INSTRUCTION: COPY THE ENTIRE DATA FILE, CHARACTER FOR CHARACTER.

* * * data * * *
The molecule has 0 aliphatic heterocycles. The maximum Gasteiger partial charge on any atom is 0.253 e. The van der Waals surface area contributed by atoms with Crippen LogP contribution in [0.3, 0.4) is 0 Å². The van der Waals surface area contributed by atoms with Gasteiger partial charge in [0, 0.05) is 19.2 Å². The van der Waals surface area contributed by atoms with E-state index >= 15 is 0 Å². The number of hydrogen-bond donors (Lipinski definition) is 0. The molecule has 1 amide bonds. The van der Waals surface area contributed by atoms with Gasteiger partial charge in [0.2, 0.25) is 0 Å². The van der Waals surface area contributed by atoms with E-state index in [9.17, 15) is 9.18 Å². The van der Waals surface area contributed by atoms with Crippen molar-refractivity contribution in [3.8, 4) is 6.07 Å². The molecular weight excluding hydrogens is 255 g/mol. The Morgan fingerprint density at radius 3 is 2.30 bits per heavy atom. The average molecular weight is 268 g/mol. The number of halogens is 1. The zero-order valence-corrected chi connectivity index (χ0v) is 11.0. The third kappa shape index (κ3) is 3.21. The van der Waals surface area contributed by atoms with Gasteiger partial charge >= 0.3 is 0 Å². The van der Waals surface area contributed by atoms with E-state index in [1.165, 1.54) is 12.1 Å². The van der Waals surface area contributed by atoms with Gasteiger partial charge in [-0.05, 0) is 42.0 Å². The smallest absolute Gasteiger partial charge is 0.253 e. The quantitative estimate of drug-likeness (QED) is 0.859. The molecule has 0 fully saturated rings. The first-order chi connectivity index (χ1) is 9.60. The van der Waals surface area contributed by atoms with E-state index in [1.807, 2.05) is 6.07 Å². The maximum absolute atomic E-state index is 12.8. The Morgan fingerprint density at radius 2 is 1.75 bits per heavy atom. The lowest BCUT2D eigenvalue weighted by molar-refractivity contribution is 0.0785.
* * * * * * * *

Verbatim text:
The molecule has 0 aliphatic heterocycles. The maximum Gasteiger partial charge on any atom is 0.253 e. The van der Waals surface area contributed by atoms with Crippen LogP contribution in [0.3, 0.4) is 0 Å². The van der Waals surface area contributed by atoms with Gasteiger partial charge in [0, 0.05) is 19.2 Å². The van der Waals surface area contributed by atoms with E-state index >= 15 is 0 Å². The number of hydrogen-bond donors (Lipinski definition) is 0. The molecule has 1 amide bonds. The van der Waals surface area contributed by atoms with Gasteiger partial charge in [0.2, 0.25) is 0 Å². The van der Waals surface area contributed by atoms with E-state index in [9.17, 15) is 9.18 Å². The van der Waals surface area contributed by atoms with Crippen molar-refractivity contribution in [3.8, 4) is 6.07 Å². The molecular weight excluding hydrogens is 255 g/mol. The Morgan fingerprint density at radius 3 is 2.30 bits per heavy atom. The average molecular weight is 268 g/mol. The number of halogens is 1. The zero-order valence-corrected chi connectivity index (χ0v) is 11.0. The third kappa shape index (κ3) is 3.21. The van der Waals surface area contributed by atoms with Gasteiger partial charge >= 0.3 is 0 Å². The van der Waals surface area contributed by atoms with E-state index in [1.165, 1.54) is 12.1 Å². The van der Waals surface area contributed by atoms with Gasteiger partial charge in [-0.05, 0) is 42.0 Å². The smallest absolute Gasteiger partial charge is 0.253 e. The quantitative estimate of drug-likeness (QED) is 0.859. The molecule has 0 fully saturated rings. The first-order chi connectivity index (χ1) is 9.60. The van der Waals surface area contributed by atoms with E-state index in [1.807, 2.05) is 6.07 Å². The maximum absolute atomic E-state index is 12.8. The Morgan fingerprint density at radius 2 is 1.75 bits per heavy atom. The lowest BCUT2D eigenvalue weighted by molar-refractivity contribution is 0.0785.